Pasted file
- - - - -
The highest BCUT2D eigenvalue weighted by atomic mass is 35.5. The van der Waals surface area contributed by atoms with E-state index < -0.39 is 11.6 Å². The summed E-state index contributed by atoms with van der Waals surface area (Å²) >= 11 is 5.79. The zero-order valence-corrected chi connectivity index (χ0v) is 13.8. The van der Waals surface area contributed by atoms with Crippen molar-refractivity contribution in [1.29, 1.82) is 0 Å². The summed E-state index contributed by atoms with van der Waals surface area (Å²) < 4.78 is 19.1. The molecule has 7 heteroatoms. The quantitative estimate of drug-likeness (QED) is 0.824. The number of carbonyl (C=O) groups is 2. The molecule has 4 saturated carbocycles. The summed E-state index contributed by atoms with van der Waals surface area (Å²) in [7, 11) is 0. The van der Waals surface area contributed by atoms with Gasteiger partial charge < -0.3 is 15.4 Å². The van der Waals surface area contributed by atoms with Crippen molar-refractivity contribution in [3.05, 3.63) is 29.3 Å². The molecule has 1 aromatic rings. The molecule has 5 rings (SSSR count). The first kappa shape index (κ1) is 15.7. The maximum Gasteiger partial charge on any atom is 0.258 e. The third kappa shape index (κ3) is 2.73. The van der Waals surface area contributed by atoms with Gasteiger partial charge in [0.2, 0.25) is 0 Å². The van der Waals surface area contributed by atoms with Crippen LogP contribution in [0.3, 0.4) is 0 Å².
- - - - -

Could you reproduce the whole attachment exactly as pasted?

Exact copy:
The highest BCUT2D eigenvalue weighted by atomic mass is 35.5. The van der Waals surface area contributed by atoms with E-state index < -0.39 is 11.6 Å². The summed E-state index contributed by atoms with van der Waals surface area (Å²) >= 11 is 5.79. The zero-order valence-corrected chi connectivity index (χ0v) is 13.8. The van der Waals surface area contributed by atoms with Crippen molar-refractivity contribution in [1.29, 1.82) is 0 Å². The summed E-state index contributed by atoms with van der Waals surface area (Å²) < 4.78 is 19.1. The molecule has 7 heteroatoms. The quantitative estimate of drug-likeness (QED) is 0.824. The number of carbonyl (C=O) groups is 2. The molecule has 4 saturated carbocycles. The summed E-state index contributed by atoms with van der Waals surface area (Å²) in [7, 11) is 0. The van der Waals surface area contributed by atoms with Gasteiger partial charge < -0.3 is 15.4 Å². The van der Waals surface area contributed by atoms with Crippen molar-refractivity contribution in [3.05, 3.63) is 29.3 Å². The molecule has 1 aromatic rings. The molecule has 5 rings (SSSR count). The first kappa shape index (κ1) is 15.7. The maximum Gasteiger partial charge on any atom is 0.258 e. The third kappa shape index (κ3) is 2.73. The van der Waals surface area contributed by atoms with Gasteiger partial charge in [0.2, 0.25) is 0 Å². The van der Waals surface area contributed by atoms with Crippen LogP contribution in [0.3, 0.4) is 0 Å².